British bank First Direct has withdrawn mortgages for new customers to clear a backlog after people flocked to its relatively cheap rates as other lenders raised rates due to the credit crunch.
Although the suspension is expected to be temporary, it is another blow for consumer choice which has suffered dramatically in recent weeks as banks in Britain have withdrawn thousands of cheaper mortgage offers.
It comes as mortgage approvals languished near decade lows in February, according to Bank of England data.
"These are really strange times, I don't think the mortgage industry has ever witnessed anything like this," said Andrew Hagger, a spokesman for Moneyfacts, which provides online comparisons data on mortgages.
Independent broker Savills Private Finance expects lenders to raise mortgage rates further in coming months to deter consumers, because their own access to funds is restricted.
"Things are getting more serious all the time," said Savills director Melanie Bien.
"The worrying thing is even if there is a base rate reduction (by the Bank of England) it won't have that much of an impact because the link between the base rate and the mortgage rate has been all but severed because of a lack of liquidity in the market," she said by phone.
First Direct would not give figures on how many mortgages it arranges, but is believed to handle above 1.5 percent of the total UK mortgage market, according to Ray Boulger, senior technical manager at online mortgage lender Charcol.
It has stopped offering mortgages for a short period, not expected to be longer than a few weeks, to clear an administrative backlog after receiving five times the normal number of mortgage applications, a spokesman said.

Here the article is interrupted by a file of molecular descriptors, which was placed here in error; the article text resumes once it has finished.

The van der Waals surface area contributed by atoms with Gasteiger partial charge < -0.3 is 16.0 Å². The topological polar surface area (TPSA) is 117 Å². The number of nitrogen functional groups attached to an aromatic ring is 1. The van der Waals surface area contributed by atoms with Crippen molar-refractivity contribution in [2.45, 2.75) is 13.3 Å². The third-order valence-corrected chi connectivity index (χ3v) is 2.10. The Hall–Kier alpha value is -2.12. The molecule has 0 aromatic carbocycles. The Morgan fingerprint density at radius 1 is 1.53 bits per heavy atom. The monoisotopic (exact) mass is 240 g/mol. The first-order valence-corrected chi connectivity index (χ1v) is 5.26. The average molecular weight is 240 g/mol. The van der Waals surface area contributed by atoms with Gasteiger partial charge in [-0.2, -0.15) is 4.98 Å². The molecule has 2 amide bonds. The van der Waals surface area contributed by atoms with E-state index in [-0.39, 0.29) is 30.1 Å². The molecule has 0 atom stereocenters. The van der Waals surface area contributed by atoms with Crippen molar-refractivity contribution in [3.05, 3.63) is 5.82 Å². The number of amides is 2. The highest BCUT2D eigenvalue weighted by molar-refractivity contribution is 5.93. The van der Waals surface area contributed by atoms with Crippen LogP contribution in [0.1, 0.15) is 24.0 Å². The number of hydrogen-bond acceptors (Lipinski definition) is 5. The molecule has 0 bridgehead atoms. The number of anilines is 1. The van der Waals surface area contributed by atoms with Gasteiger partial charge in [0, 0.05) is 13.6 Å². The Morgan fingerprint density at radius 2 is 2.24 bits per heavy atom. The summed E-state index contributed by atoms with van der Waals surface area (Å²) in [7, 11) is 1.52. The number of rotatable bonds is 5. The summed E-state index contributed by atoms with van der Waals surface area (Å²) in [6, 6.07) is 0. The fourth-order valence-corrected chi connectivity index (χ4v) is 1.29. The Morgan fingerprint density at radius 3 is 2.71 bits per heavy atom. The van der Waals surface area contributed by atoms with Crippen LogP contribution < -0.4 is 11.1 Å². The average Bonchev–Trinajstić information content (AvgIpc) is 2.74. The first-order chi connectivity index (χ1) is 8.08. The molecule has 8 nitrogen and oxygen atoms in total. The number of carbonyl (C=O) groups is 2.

"We're famed for service and we're not prepared to accept that kind of disruption to our customer service (while processing the applications)," said First Direct press officer Rob Skinner by phone.
Commentators speculated First Direct could tighten lending criteria when it starts offering mortgages again, possibly in May. The bank has done the best thing for its reputation by suspending mortgages rather than hiking rates, they said.
The bank, owned by HSBC, does not have branches and customers do all their banking over the phone or online, allowing it to save costs and offer cheap rates.
In the last month alone, more than 2,000 mortgage products have been withdrawn, with the number of products on offer dropping to 5,700 from 7,726, website Moneyfacts said last week.
Make More Money Available
Moneyfacts' Hagger suggests the Bank of England (BoE) should make more money available to mortgage lenders to prevent the problem of tightening lending from snowballing, which could in turn hit property prices.
The BoE pumped an extra 5 billion pounds ($9.9 billion) in weekly loans into the interbank market last month.
Extra customers are inundating First Direct and the UK's second-biggest mortgage lender Nationwide because those with fixed rate mortgages which expire later this year are panicking and rushing to get deals well before time because the better deals are evaporating, Hagger said.
Mortgage approvals for house purchases fell slightly less than expected to 73,000 in February, from 74,000 in January, but still remain near decade lows, according to Bank of England data released Wednesday.
First Direct's most popular offer was a 4.95 percent 2-year fixed rate mortgage, which it last week raised from 4.75 percent.
While the backlog is being cleared, parent company HSBC will step in to offer new customers a 2-year fixed rate mortgage at 4.99 percent, Skinner said.
The nearest offers are Cumberland building society's 5.28 percent 2-year fixed rate mortgage and Derbyshire building society's 5.29 percent offer, according to Moneyfacts.